To find out more about moving from teaching to instructional design, please sign up for this free webcast on Thursday, March 21, with former teacher Kari Knisely.

About the Author

Lisa Spinelli is the Content Manager for the Career Development and Finance communities as well as the ATD Job Bank administrator. Prior to joining ATD, Lisa worked as a content strategist, editor, and journalist for over 14 years. She has managed teams, websites, and social media accounts as well as reported and edited articles for places like America's Blood Centers, ID.me, Red Herring, the Boston Phoenix and Patch. Some of her works have been published with Fast Company, Huffington Post, Mental Floss, Northern Virginia Magazine, Houston Chronicle, St. Louis Post-Dispatch and the Associated Press, to name a few. With her diverse and inside knowledge of content development and creation, along with content acquisition, management and marketing, Lisa brings a fresh unique perspective to the role. She resides in Northern Virginia with her three divas and Air Force veteran husband. Follow her on Twitter @atdcareerdev.

9 Comments
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Thank you all for helping these teachers and for reading this blog post! I hope we can encourage more teachers who already want to leave the profession to explore this great career opportunity!
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I resonate so much with this article! Getting my Masters Degree in Training Development (M.Ed) was the best thing I could have done for myself, professionally. I was able to find a field where I wasn't so out of touch with my teaching skill-set and I was also taught the theory of learning and education. For me, it was important to leave the classroom with a transferable skill set. There is intentionality behind wanting to impact learners-training and development fills that gap!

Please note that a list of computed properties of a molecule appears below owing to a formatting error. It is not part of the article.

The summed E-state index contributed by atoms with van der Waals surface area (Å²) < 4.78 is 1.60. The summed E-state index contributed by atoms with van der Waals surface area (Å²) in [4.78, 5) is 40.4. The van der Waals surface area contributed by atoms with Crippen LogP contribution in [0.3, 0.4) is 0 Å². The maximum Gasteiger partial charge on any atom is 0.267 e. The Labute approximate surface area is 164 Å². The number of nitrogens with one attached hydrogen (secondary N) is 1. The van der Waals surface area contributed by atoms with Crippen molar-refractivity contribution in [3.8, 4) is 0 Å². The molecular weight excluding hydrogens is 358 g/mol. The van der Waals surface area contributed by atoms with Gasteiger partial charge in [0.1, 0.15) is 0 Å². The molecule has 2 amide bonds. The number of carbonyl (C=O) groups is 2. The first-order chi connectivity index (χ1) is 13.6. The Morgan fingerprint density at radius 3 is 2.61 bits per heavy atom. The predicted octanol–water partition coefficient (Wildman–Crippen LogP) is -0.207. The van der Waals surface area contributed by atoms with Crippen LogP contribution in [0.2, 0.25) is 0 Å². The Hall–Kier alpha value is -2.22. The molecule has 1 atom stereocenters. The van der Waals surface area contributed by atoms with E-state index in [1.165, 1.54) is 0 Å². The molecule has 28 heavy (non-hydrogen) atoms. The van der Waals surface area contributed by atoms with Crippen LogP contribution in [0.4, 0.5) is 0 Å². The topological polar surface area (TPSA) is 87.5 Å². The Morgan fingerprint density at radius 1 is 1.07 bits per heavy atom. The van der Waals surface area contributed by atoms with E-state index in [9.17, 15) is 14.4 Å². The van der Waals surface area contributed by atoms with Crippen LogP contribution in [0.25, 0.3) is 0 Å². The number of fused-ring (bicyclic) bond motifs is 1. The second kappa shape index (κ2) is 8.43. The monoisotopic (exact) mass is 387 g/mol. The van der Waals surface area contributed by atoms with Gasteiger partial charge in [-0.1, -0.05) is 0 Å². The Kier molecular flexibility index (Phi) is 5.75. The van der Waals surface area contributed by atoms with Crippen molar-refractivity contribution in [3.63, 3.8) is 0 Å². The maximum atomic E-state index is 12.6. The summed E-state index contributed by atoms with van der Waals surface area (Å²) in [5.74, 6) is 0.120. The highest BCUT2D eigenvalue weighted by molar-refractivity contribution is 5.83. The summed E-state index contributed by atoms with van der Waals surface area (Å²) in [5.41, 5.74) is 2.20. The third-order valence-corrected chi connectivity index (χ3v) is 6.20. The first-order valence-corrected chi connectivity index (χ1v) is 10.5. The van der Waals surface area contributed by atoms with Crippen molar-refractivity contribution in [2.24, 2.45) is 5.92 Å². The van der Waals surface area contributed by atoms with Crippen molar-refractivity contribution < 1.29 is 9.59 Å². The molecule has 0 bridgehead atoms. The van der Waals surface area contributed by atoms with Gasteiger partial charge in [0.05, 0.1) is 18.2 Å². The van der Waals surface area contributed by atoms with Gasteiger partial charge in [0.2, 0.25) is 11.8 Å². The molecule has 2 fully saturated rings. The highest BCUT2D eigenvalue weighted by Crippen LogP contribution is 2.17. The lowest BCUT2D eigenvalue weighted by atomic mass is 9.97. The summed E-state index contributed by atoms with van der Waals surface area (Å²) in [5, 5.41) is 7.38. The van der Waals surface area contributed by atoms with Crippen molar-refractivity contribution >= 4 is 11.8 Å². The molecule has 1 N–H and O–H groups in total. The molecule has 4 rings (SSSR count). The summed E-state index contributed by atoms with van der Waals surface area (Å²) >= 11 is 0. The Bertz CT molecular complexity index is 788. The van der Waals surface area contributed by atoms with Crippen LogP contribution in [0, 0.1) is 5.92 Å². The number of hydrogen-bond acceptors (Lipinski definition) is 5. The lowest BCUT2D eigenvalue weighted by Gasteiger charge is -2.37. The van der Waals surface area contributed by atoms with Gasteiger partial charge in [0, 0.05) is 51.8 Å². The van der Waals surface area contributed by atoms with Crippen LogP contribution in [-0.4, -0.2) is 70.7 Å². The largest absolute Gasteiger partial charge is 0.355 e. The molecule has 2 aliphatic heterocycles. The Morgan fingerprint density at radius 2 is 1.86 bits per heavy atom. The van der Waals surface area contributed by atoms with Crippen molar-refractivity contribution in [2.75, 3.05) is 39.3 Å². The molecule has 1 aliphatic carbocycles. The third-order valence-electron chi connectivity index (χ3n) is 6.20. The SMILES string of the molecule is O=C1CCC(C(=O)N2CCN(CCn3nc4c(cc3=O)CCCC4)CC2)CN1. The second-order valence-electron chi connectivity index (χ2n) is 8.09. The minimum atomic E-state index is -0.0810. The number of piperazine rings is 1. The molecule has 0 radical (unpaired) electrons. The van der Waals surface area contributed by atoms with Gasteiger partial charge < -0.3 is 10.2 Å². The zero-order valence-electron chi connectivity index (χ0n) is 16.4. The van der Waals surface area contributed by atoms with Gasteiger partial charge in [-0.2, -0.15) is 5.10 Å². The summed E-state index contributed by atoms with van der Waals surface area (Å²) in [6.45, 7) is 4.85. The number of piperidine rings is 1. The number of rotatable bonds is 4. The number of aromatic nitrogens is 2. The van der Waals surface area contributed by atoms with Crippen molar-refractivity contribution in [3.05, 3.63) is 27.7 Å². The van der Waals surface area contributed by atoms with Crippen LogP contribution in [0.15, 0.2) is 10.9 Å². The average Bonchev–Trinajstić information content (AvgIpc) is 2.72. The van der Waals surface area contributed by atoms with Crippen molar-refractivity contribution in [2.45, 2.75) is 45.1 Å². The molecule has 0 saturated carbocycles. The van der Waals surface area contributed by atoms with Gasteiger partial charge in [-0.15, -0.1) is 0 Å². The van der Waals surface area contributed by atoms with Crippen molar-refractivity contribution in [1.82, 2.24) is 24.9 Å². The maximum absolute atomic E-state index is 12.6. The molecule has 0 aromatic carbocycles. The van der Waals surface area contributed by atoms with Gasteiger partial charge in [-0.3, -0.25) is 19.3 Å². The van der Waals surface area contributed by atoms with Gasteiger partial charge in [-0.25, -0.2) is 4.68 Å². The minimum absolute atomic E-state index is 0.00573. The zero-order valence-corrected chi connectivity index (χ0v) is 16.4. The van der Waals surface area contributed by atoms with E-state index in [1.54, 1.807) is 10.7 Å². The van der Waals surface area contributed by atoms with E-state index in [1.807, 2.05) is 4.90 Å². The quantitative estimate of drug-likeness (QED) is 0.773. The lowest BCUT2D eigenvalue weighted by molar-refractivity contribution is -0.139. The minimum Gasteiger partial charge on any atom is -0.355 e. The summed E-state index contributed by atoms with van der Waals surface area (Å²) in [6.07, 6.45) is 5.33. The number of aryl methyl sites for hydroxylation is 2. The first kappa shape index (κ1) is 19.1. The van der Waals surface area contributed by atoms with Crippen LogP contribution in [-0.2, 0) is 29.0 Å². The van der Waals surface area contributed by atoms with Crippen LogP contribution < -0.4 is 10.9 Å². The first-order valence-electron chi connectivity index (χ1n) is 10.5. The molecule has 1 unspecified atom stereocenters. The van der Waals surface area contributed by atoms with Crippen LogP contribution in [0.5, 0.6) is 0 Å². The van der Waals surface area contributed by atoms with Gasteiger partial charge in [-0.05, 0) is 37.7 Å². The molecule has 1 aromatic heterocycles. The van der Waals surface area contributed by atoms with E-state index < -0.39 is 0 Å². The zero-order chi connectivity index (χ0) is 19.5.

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Lisa is right on! We've been experiencing an increase in teachers enrolling and transitioning to a career in training in our Boise State University's Organizational Performance and Workplace Learning (opwl.boisestate.edu). The teachers-to-trainers transition do need support! We have created virtual volunteer workplace experiences to assist them with building their professional portfolio as well as offer a 1-credit course in which students’ partner with a career coach to identify and land jobs.
Hi Jo Ann,
Boise State's OPWL program (Organizational Performance and Workplace Learning) has been a great way to help teachers transition from the classroom to the workplace and leverage their previous background. As Dr. Villachica in our Instructional Design class tells us, workplace training and the classroom are closely related but not identical twins. I have found the OPWL program helps me specifically speak the language of business and translate value to a corporate setting.
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Hi Jo Ann,
It is exciting to see a familiar face! I agree with Lisa as well! I currently work with someone who had this same journey. Unfortunately, she did not have the support that the OPWL program offers. She started as a high school teacher and transitioned into the role of a corporate trainer. She loves it!